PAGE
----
Department of DERMATOLOGY, Nagasaki University Graduate School of Biomedical Sciences/Department of Dermatology, Nagasaki University Hospital

History

Medical school of Nagasaki (Igaku Denshusho), the origin of Nagasaki University school of medicine, established by the Dutch army doctor Pompe van Meerdervoort in 1857, is the oldest Western medical school in Japan.
http://www.nagasaki-u.ac.jp/en/about/history/ NewWindow
The Dermatology Department was founded in 1914. The 100th anniversary of the opening of Department of Dermatology, Nagasaki University Graduate School of Medicine and Dental Medicine was celebrated in 2014.

Clinic

The Nagasaki University Hospital Dermatology and Allergology Department conducts an average of 100 outpatient visits and approximately 20 inpatient visits daily. Our clinic treats every skin disorder, including characteristic allergic diseases, tumors (e.g., malignant/benign skin tumors and cutaneous lymphomas), inflammatory skin disorders (e.g., psoriasis), infectious skin diseases (e.g., fungal and bacterial infections), collagen diseases, and sweating disorders (e.g., hypohidrosis and hyperhidrosis). For tumor treatment, we provide comprehensive therapy involving dermato-surgery, immune check point inhibitors, chemotherapy, and radiation therapy. We have a core clinic for pseudoxanthoma elasticum (PXE) that offers general examination, genetic diagnosis, and treatment. To provide our patients with the best medical care, all medical staff continuously perform clinical practices and clinical research.

Research

Our comprehensive research theme is to develop improved treatment options for intractable diseases from the perspective of dermatologists. To date, we have created unique experimental methodologies by exploiting the unique features of skin, including its ease of access. Thus, we can evaluate physiological functions of skin by obtaining images of skin in vivo. Our efforts have mainly focused on studies of human.

Diseases that are being studied in our laboratory include:

  1. Skin allergies (e.g. atopic dermatitis, contact dermatitis, prurigo, and urticaria)
  2. Mechanism of itch (e.g. touch alloknesis, heat provoked itch, pruritus cutaneous)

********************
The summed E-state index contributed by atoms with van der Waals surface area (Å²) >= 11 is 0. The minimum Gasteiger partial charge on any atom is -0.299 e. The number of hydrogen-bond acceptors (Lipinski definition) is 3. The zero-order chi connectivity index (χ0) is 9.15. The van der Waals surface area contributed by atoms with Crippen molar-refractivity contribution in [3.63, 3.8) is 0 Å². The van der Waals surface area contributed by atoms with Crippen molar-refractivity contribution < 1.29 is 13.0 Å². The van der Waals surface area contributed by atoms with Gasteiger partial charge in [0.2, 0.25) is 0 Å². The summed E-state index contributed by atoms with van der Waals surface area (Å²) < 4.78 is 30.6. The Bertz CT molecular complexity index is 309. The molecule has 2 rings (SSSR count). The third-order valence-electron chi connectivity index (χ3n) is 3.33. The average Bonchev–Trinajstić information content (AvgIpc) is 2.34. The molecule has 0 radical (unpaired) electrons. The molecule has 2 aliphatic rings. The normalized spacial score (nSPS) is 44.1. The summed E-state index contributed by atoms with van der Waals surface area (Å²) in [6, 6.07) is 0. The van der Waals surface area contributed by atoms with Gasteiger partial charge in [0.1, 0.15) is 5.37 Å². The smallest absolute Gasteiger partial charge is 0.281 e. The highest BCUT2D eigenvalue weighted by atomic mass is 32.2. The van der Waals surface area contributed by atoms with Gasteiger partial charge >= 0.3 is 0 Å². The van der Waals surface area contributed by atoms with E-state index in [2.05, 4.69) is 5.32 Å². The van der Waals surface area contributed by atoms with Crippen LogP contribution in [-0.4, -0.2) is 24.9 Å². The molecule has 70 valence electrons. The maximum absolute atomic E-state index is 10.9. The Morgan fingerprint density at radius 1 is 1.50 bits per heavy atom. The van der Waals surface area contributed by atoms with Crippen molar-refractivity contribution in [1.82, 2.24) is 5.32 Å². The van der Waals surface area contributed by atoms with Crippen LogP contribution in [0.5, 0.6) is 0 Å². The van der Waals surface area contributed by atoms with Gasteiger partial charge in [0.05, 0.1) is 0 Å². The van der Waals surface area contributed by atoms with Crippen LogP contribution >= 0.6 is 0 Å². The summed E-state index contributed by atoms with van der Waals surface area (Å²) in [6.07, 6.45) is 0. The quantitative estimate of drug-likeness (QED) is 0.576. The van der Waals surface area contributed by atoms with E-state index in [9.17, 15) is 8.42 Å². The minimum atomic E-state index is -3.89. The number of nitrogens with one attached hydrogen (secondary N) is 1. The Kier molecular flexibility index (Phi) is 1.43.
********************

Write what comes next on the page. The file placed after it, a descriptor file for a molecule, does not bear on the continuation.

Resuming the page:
3. Infectious diseases (e.g. fungal and bacterial infection, mycobiome)
  4. Occupational skin diseases (e.g., hand eczema, skin allergies, tumors)
  5. Sweating disorders (e.g., hypohidrosis, hyperhidrosis, and allergic skin diseases)
  6. Inflammatory skin disorders (e.g., psoriasis, psoriasis arthropathica, palmoplantar pustulosis)
  7. Collagen diseases (e.g., scleroderma, morphea, systemic lupus erythematosus, and Sjogren syndrome)
  8. Malignant tumors (e.g., melanoma, basal cell carcinoma, squamous cell carcinoma, Paget’s disease, and lymphomas)
  9. Benign tumors (e.g., keloid, seborrheic keratosis, and neurofibroma)
  10. Genetic diseases (e.g., pseudoxanthoma elasticum).
Our laboratories possess the necessary equipment in sufficient condition to perform cell culture, measurement of nucleotide and protein expression, and histological analyses (including immunofluorescence). Furthermore, members of our department have access to institutional shared equipment (e.g., confocal microscope, two-photon microscope, laser microdissection, and mass spectrometer), which allow for additional innovative experiments [e.g., 3D imaging of peripheral nerve and blood vessels in skin, dynamic analysis of skin appendix (especially for sweat glands), biology of immune cells, RNA-seq-based transcriptome analysis, and gene sequencing]. We routinely perform genetic diagnosis of genetic diseases (e.g. pseudoxanthoma elasticum) and utilize an innovative approach for objective assessment of disease severity and treatment.

Our recent achievements can be found at the link below:
PubMed

A message from Chairman Hiroyuki Murota on behalf of the faculty